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CD 7701

Close Your Eyes
Women Jazz Composers
Thomas George, piano and Michael Kaupa, trumpet/flügelhorn
Review by Thomas Erdmann
Women of Note Quarterly Vol. 3, No. 4

Thomas George, piano
Michael Kaupa, trumpet/flügelhorn
Hester Park CD 7701; 64:50

It should come as no surprise that so many of the great jazz standards were written by women. Jazz is the one venue where performers and listeners have truly not cared about the color of one’s skin or their gender -- it’s the music that matters. While women’s roles in the performance of jazz were traditionally confined to the piano and vocalist chairs in bands, jazz performers and aficionados know a good tune when they hear it. So it is perhaps in the arena of jazz composition that the music of women composers can best and most easily be celebrated for not only the lack of discrimination shown in the performing of their works but more especially for the mastery of their technique.

In an effort to bring to light some of the vast number of excellent jazz compositions penned by women, Hester Park has released this compact disc performance of 14 jazz classics. Brilliantly performed by Thomas F. George on piano and Michael Kaupa on trumpet, this disc will astound the casual listener with the number of familiar pieces included, especially if the listener is not familiar with the great contribution women have made in jazz writing, and thrill the professional with the mastery these two musicians have of their craft.

Pianist George is Provost and Academic Vice-President of Washington State University. Known throughout the academic community as one of the most highly regarded scholars in the field of laser physics, his pianistic ability and dexterity to handle so many different styles is absolutely exceptional. Easily sliding between different styles with exceptional skill and polish, George shows that perhaps it is not too late for him to consider a career change.

George seems to pay respect to the entire history of jazz pianists. This is most notable on Sadie Vimmerstedt’s “I Wanna Be Around.“ George evokes shadings of Teddy Wilson with his quasi-stride lines while accompanying Kaupa, and then breaks into Brubeckesque meter-play during his all-too-brief solo. This tune also showcases the two artists’ tight interplay in a battle royal similar in concept to the famous Louis Armstrong/Earl Hines pairing on “Weather Bird.“ They effortlessly push each other through their respective solos by trading ideas and pushing each other on to new heights.

Trumpeter/flügelhornist Michael Kaupa got his start in the highly acclaimed Fredonia State University Jazz Ensemble (NY). He first gained widespread notoriety as the featured trumpet soloist on Emil Palame’s debut big band album Make Room (Mark Records MES51213). Kaupa’s performance is as stunning as George’s for the number of different styles he deftly caresses and negotiates with ease, agility, and exceptional grace. On Dorothy Fields’ “I’m in the Mood for Love,“ Kaupa’s incredibly beautiful and poignant opening flügelhorn cadenza is remarkably reminiscent of Freddie Hubbard’s work on “Portrait of Jenny“ from the Bundle of Joy album (Columbia JC34902). But don’t be mistaken, Kaupa is no slouch when it comes to driving hard, fast bop-tinged lines through his instrument when the call arises. Kaupa’s performance of Bernice Petkere’s “Close Your Eyes“ is reminiscent of the fire and steel swing style of Roy Eldridge. Kaupa easily manages the rough and tumble cliches -- all the while infusing his work with unexpected peaks and boisterous elan.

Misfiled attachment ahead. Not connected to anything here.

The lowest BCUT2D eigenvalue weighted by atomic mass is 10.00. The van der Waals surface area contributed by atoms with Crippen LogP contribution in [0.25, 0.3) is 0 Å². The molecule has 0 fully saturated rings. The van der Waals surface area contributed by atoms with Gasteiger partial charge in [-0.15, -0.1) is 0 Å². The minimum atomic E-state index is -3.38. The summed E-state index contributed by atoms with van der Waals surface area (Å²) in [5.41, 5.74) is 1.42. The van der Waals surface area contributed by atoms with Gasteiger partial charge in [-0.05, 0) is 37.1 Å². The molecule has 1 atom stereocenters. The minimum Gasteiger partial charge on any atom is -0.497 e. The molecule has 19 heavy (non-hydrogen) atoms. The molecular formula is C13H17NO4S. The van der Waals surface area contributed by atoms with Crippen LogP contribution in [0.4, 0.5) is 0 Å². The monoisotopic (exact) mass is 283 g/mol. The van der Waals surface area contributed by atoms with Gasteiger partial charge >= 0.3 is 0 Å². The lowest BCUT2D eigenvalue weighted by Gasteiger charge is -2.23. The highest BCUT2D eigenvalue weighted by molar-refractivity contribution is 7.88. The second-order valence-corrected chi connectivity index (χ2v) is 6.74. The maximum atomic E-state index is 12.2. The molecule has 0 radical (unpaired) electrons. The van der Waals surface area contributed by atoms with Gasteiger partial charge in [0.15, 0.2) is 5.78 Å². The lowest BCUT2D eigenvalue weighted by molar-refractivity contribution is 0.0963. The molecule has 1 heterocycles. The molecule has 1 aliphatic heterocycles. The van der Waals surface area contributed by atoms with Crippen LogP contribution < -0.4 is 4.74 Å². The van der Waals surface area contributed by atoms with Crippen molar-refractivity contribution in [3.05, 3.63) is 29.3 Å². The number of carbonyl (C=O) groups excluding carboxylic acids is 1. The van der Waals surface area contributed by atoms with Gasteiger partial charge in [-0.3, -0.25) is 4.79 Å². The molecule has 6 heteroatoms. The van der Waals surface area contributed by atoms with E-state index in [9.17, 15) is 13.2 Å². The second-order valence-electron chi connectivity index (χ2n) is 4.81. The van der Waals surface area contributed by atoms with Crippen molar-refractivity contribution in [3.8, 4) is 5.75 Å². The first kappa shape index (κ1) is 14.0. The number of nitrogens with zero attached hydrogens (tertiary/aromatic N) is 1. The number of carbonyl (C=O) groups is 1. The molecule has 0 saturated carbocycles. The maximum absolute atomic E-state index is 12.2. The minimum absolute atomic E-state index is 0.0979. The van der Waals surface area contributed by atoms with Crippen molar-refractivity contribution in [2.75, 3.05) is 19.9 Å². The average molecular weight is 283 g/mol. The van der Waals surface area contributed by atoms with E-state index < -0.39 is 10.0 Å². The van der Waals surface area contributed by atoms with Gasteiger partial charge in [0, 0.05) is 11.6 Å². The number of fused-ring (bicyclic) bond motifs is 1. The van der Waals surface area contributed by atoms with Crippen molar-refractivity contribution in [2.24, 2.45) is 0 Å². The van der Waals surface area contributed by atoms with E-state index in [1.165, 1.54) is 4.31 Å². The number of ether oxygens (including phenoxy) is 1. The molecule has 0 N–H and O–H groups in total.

Together these two performers are a formidable pair. It is hard to imagine any interpretation of Billie Holiday’s “God Bless the Child“ being more introspective. Kaupa’s seductively smooth flügelhorn lines are aptly pitted against George’s gently rolling harmonic canvas in such a way that one can only imagine Ms. Holiday bopping her head in appreciation in heaven each time this cut is played

While these performers may be unknown to the general public, this may be the disc that gains them the recognition they deserve, as well as opening the minds of the general public to the rich heritage of jazz’s first women of song.

Thomas Erdmann is Director of Bands and Associate Professor of Music at Elon College, in Elon College, North Carolina. He holds degrees from The University of Illinois at Urbana/Champaign (DMA), Illinois State University (MM), and The State University of New York at Fredonia (BMP, BME). Dr. Erdmann has performed as a trumpeter and pianist throughout the Eastern and Midwestern United States. He has also made a number of guest conducting appearances.


Click here to send e-mail to Hester Park yordy@vivacepress.com